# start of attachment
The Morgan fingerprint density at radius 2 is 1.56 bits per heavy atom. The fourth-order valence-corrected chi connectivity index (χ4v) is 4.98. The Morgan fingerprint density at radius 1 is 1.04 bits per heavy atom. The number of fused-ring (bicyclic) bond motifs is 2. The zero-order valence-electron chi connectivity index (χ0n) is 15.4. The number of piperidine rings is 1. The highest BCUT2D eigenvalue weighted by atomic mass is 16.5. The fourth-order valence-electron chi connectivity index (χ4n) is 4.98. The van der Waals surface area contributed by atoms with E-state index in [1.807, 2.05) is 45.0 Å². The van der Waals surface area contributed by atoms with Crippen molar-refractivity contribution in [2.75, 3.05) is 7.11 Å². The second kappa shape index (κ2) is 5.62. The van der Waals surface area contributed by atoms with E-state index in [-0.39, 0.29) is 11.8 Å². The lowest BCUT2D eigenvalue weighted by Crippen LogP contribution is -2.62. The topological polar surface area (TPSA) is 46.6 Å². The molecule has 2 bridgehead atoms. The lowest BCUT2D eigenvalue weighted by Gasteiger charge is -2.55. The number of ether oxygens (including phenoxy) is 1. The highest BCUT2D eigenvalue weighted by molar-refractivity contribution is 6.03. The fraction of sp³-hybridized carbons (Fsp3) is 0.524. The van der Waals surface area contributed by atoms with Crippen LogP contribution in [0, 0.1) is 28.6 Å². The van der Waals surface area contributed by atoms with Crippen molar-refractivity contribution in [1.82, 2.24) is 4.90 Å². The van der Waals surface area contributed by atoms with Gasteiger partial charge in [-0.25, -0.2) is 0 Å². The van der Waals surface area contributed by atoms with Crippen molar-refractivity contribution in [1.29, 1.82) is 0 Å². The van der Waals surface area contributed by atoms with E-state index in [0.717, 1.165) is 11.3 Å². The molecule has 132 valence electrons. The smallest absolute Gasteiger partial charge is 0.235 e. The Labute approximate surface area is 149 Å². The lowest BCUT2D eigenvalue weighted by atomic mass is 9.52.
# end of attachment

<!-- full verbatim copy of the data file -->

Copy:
The Morgan fingerprint density at radius 2 is 1.56 bits per heavy atom. The fourth-order valence-corrected chi connectivity index (χ4v) is 4.98. The Morgan fingerprint density at radius 1 is 1.04 bits per heavy atom. The number of fused-ring (bicyclic) bond motifs is 2. The zero-order valence-electron chi connectivity index (χ0n) is 15.4. The number of piperidine rings is 1. The highest BCUT2D eigenvalue weighted by atomic mass is 16.5. The fourth-order valence-electron chi connectivity index (χ4n) is 4.98. The van der Waals surface area contributed by atoms with E-state index in [1.807, 2.05) is 45.0 Å². The van der Waals surface area contributed by atoms with Crippen molar-refractivity contribution in [2.75, 3.05) is 7.11 Å². The second kappa shape index (κ2) is 5.62. The van der Waals surface area contributed by atoms with E-state index in [-0.39, 0.29) is 11.8 Å². The lowest BCUT2D eigenvalue weighted by Crippen LogP contribution is -2.62. The topological polar surface area (TPSA) is 46.6 Å². The molecule has 2 bridgehead atoms. The lowest BCUT2D eigenvalue weighted by Gasteiger charge is -2.55. The number of ether oxygens (including phenoxy) is 1. The highest BCUT2D eigenvalue weighted by molar-refractivity contribution is 6.03. The fraction of sp³-hybridized carbons (Fsp3) is 0.524. The van der Waals surface area contributed by atoms with Crippen LogP contribution in [0, 0.1) is 28.6 Å². The van der Waals surface area contributed by atoms with Crippen molar-refractivity contribution in [1.82, 2.24) is 4.90 Å². The van der Waals surface area contributed by atoms with Gasteiger partial charge in [-0.25, -0.2) is 0 Å². The van der Waals surface area contributed by atoms with Crippen molar-refractivity contribution in [1.29, 1.82) is 0 Å². The van der Waals surface area contributed by atoms with E-state index in [0.717, 1.165) is 11.3 Å². The molecule has 132 valence electrons. The smallest absolute Gasteiger partial charge is 0.235 e. The Labute approximate surface area is 149 Å². The lowest BCUT2D eigenvalue weighted by atomic mass is 9.52.